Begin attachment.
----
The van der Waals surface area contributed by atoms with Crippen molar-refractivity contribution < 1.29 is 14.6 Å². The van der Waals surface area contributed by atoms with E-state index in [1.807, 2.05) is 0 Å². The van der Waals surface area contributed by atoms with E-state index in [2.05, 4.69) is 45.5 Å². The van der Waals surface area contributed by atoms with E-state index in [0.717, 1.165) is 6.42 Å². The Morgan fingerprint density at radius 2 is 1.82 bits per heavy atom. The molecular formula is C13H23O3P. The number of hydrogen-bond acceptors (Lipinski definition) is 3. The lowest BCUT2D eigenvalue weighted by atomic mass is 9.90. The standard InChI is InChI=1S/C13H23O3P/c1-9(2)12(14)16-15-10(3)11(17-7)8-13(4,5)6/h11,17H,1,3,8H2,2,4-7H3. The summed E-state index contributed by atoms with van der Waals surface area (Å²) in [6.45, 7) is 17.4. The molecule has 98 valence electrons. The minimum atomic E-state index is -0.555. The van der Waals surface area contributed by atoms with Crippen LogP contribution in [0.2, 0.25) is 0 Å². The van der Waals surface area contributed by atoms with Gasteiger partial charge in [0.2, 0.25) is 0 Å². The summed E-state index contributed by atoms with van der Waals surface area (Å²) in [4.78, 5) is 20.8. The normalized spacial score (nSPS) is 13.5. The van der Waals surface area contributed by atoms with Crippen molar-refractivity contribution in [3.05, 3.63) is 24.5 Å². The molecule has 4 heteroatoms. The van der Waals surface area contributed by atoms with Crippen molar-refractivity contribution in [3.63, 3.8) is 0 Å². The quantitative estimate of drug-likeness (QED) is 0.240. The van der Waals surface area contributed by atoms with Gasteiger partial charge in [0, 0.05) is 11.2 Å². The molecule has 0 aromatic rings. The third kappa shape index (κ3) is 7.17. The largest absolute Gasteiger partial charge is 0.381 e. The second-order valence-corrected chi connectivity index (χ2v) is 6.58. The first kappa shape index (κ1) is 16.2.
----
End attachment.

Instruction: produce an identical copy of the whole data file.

The van der Waals surface area contributed by atoms with Crippen molar-refractivity contribution < 1.29 is 14.6 Å². The van der Waals surface area contributed by atoms with E-state index in [1.807, 2.05) is 0 Å². The van der Waals surface area contributed by atoms with E-state index in [2.05, 4.69) is 45.5 Å². The van der Waals surface area contributed by atoms with E-state index in [0.717, 1.165) is 6.42 Å². The Morgan fingerprint density at radius 2 is 1.82 bits per heavy atom. The molecular formula is C13H23O3P. The number of hydrogen-bond acceptors (Lipinski definition) is 3. The lowest BCUT2D eigenvalue weighted by atomic mass is 9.90. The standard InChI is InChI=1S/C13H23O3P/c1-9(2)12(14)16-15-10(3)11(17-7)8-13(4,5)6/h11,17H,1,3,8H2,2,4-7H3. The summed E-state index contributed by atoms with van der Waals surface area (Å²) in [6.45, 7) is 17.4. The molecule has 98 valence electrons. The minimum atomic E-state index is -0.555. The van der Waals surface area contributed by atoms with Crippen LogP contribution in [0.2, 0.25) is 0 Å². The van der Waals surface area contributed by atoms with Gasteiger partial charge in [0.2, 0.25) is 0 Å². The summed E-state index contributed by atoms with van der Waals surface area (Å²) in [4.78, 5) is 20.8. The normalized spacial score (nSPS) is 13.5. The van der Waals surface area contributed by atoms with Crippen molar-refractivity contribution in [3.05, 3.63) is 24.5 Å². The molecule has 4 heteroatoms. The van der Waals surface area contributed by atoms with Crippen molar-refractivity contribution in [3.63, 3.8) is 0 Å². The quantitative estimate of drug-likeness (QED) is 0.240. The van der Waals surface area contributed by atoms with Gasteiger partial charge in [0, 0.05) is 11.2 Å². The molecule has 0 aromatic rings. The third kappa shape index (κ3) is 7.17. The largest absolute Gasteiger partial charge is 0.381 e. The second-order valence-corrected chi connectivity index (χ2v) is 6.58. The first kappa shape index (κ1) is 16.2.